Do you buy into a lifestyle? I do. My lifestyle is: " We own a lot of authentic modern furniture by Knoll and I'm sick of not having anywhere to sit so I want to supplement these items by buying faux antique furniture but not real antique furniture because I have an irrational fear of bed bugs."
There was a time when we wouldn't buy anything that wasn't modern. But then we got sick of our house looking like a page out of the Design Within Reach catalogue and seeing our nice authentic junk duplicated and sold on "contemporary design websites" where you can buy a knockoff Corbusier lounge chair along with a resin statue of a black panther and a reproduction Patrick Nagel print of a porcelain skinned woman brandishing a fan with sensitively airbrushed nipples.
Plus we have kids and pets, two of the most destructive forces in nature. I needed to broaden my scope to include furniture that could handle a house with kids, cats and dogs. And all the spilling, sticky fingers, drooling and flopping that entails.
One year ago, I bought a flatiron dining table from Restoration Hardware for my kitchen. The table seats six, it's industrial-looking but cozy, and when I shelled out $1,000 it DID NOT have this disclaimer in the description: By their nature, unsealed salvaged wood planks may be somewhat uneven, and may cup or bow slightly over time, further enhancing their rustic one-of-a-kind character; cracks may be present.
OK, so I can get behind all that. I like the idea of rustic items looking more rustic over time. But nowhere in the description are the words, "You should never have liquids near the table" which is what I was told when I called the company a month after receiving my table, when my daughter spilled a half cup of water on it.
It should simply state: Warning: This dining table is not to be used for actual dining.
People usually eat on dining tables.They consume food and beverages on them. My kid spilled a bit of water, I blotted it up the best I could, we all went to bed and the next morning
I woke to a GIANT seam running half the length of my table, where the wood had bowed badly resulting in a huge bulge of a crack. I couldn't even set a plate on the table.
So I called Restoration's customer service and the person gave me an email address where I was to send photos of the damage. I sent photographs and was told that they couldn't see the damage.
I fired back a snarky reply and was told that the only thing they could offer me was the number of the manufacturer where I could see if I could pay them to fix my table. And they informed me I should never have liquids near my table.
Now, I know I know, this is all so "first world problem" and most people don't have a grand to shell out on a table but hey! I used a coupon! I work hard for my money! So hard for it honey!
And if I'm gonna spend a pile of bills on a piece of furniture I should be able to have it last a very long time. And for a dining table to be used for dining. Which means things get spilled on occasion and I should be able to give my husband a glass of wine that is not served in a sippy cup.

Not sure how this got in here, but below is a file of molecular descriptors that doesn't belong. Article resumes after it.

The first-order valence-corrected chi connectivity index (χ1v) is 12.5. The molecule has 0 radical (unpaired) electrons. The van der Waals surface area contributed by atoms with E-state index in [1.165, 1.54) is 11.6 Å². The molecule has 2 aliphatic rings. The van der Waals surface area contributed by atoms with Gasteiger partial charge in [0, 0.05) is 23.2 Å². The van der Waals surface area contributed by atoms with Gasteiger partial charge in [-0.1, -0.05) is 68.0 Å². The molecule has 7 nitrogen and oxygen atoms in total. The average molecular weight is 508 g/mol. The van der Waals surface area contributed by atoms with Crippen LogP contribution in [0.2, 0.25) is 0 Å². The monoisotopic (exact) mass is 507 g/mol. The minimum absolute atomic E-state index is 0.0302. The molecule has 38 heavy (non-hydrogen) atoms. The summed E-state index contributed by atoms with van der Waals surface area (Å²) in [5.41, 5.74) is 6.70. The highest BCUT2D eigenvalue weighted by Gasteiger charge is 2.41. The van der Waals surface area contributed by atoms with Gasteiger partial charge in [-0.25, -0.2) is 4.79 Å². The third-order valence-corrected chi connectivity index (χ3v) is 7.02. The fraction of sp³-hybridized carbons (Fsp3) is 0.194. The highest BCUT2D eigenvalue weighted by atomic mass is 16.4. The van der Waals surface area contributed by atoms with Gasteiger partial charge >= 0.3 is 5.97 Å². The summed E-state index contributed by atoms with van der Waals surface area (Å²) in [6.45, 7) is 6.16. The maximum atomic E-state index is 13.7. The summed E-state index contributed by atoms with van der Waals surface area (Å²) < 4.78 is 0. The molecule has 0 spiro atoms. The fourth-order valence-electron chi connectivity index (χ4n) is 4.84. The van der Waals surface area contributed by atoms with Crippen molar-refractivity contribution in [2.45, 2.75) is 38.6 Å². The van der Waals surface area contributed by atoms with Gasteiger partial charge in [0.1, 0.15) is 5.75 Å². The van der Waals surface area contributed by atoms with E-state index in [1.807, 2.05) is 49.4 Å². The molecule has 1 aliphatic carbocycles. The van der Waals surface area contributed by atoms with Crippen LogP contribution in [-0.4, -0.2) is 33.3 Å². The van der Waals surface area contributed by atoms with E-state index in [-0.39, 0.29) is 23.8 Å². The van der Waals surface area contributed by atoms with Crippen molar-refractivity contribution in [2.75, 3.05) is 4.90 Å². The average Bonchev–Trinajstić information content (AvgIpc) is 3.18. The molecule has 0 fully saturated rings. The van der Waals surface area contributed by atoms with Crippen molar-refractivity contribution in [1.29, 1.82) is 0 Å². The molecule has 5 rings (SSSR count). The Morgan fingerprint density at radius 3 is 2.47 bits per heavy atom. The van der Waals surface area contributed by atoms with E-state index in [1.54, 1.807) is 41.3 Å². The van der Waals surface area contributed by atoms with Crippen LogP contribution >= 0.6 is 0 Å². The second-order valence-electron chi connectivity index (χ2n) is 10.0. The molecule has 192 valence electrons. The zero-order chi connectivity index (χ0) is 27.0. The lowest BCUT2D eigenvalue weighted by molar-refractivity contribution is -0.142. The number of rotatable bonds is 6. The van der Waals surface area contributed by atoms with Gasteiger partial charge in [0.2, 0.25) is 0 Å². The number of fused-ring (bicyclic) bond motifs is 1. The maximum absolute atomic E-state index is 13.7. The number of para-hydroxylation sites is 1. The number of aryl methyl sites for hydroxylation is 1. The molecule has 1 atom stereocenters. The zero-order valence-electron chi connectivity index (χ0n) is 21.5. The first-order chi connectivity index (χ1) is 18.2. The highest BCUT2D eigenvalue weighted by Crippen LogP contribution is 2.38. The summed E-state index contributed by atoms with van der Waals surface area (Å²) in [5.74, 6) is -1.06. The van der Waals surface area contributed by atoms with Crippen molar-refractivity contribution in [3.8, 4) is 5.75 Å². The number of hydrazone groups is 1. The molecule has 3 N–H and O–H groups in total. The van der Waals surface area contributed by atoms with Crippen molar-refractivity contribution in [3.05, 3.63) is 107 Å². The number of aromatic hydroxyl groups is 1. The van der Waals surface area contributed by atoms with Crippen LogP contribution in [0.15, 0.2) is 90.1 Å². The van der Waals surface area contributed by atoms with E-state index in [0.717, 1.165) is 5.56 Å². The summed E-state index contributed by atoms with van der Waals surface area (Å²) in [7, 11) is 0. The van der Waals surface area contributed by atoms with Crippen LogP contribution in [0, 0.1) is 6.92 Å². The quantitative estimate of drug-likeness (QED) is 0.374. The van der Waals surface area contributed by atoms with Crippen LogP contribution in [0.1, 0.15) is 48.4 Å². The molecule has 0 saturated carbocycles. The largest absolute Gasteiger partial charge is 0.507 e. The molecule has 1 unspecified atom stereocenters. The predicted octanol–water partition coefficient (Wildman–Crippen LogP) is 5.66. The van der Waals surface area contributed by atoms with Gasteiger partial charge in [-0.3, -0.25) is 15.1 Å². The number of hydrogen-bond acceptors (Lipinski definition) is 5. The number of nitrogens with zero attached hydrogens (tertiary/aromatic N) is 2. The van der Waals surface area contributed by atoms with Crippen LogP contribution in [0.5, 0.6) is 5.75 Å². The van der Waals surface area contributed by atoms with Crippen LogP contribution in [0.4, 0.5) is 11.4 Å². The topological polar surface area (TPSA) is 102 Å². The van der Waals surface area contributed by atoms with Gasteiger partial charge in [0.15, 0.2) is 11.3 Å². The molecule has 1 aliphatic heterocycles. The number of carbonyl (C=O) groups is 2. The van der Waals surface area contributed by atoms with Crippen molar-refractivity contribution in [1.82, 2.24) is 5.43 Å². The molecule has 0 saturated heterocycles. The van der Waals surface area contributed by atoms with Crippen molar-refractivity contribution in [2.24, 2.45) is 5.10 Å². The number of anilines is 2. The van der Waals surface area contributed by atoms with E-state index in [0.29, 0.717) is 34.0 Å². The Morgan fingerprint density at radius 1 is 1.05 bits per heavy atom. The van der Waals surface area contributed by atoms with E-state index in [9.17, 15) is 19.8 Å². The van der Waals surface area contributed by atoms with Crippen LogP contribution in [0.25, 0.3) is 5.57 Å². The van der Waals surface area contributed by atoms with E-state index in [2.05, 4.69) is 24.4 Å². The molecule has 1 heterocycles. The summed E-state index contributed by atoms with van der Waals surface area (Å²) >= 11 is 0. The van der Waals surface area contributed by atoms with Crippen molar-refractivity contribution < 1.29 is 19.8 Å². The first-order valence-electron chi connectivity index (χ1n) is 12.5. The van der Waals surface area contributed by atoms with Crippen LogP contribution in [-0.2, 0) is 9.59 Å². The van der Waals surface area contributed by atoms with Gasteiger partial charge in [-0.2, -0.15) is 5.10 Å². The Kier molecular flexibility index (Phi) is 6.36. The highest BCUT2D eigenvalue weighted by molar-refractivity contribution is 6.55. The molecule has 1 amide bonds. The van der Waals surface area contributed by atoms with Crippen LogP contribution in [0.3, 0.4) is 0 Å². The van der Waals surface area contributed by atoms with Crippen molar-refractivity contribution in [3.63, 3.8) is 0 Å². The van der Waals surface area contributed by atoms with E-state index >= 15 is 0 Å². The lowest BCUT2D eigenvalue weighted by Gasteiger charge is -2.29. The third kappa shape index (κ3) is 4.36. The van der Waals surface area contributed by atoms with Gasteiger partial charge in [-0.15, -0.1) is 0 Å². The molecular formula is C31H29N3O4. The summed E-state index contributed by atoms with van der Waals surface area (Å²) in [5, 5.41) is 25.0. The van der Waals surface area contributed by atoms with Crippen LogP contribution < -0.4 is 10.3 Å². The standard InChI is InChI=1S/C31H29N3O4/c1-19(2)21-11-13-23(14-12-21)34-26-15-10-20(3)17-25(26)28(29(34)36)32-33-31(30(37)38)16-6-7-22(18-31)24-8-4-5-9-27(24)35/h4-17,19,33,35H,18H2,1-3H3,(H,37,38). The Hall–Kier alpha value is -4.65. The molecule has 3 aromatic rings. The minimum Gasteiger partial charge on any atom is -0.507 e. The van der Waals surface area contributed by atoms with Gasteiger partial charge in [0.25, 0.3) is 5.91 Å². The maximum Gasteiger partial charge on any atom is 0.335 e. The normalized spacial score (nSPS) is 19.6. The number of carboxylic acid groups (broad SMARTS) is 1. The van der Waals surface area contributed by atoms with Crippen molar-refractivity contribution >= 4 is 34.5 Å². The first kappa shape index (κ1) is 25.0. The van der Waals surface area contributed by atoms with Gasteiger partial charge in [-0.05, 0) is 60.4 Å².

So with no help from the lovely people at the Restoration Hardware company, I did what any normal person would do. I spilled a bunch of water on the tabletop and flipped that bitch over. I waited 72 hours and prayed.
And my magic trick fixed my table. We are now very careful with it. We keep a tablecloth on it at all times. We keep small children, the elderly, and anyone who has consumed more than one cocktail away from it. We plan on getting it sealed with something as soon as we figure out what that something is.
The flippant, unhelpful level of customer service I received made me sort of scowly at Restoration Hardware. So when I received my gigantic 600-page Vogue September issue-sized fall catalogue in the mail yesterday, I didn't beg my husband for this cool zinc desk (I really need a desk).
or a beautiful new sofa or even this cloche with babies in it! Oh my God I need this cloche with babies!
I flipped through the catalogue and felt sort of sad. I don't want to spend money on furniture that is so delicate I can't even use it for the actual purpose it is designed for. And as much as I badly want a Restoration Hardware chesterfield sofa, I'm scared I'll own it for a month and a seam will rip and the company will inform me their couch is not to be used for seating.
I'm all about quality. I'm OK with saving money to buy something I want that I can own for a very long time and not have to replace. My dining table is fine for now, but I doubt it will be something I can hand down to one of my kids when they get their own place.
And as much as I love the faux industrial lifestyle Restoration Hardware hocks, I can't get behind a company with such shoddy customer service.
So instead of buying their reproduction Arne Jacobsen Ei chair in leather, I'll stick with the authentic one I own. As soon as I clean the cat puke off of it.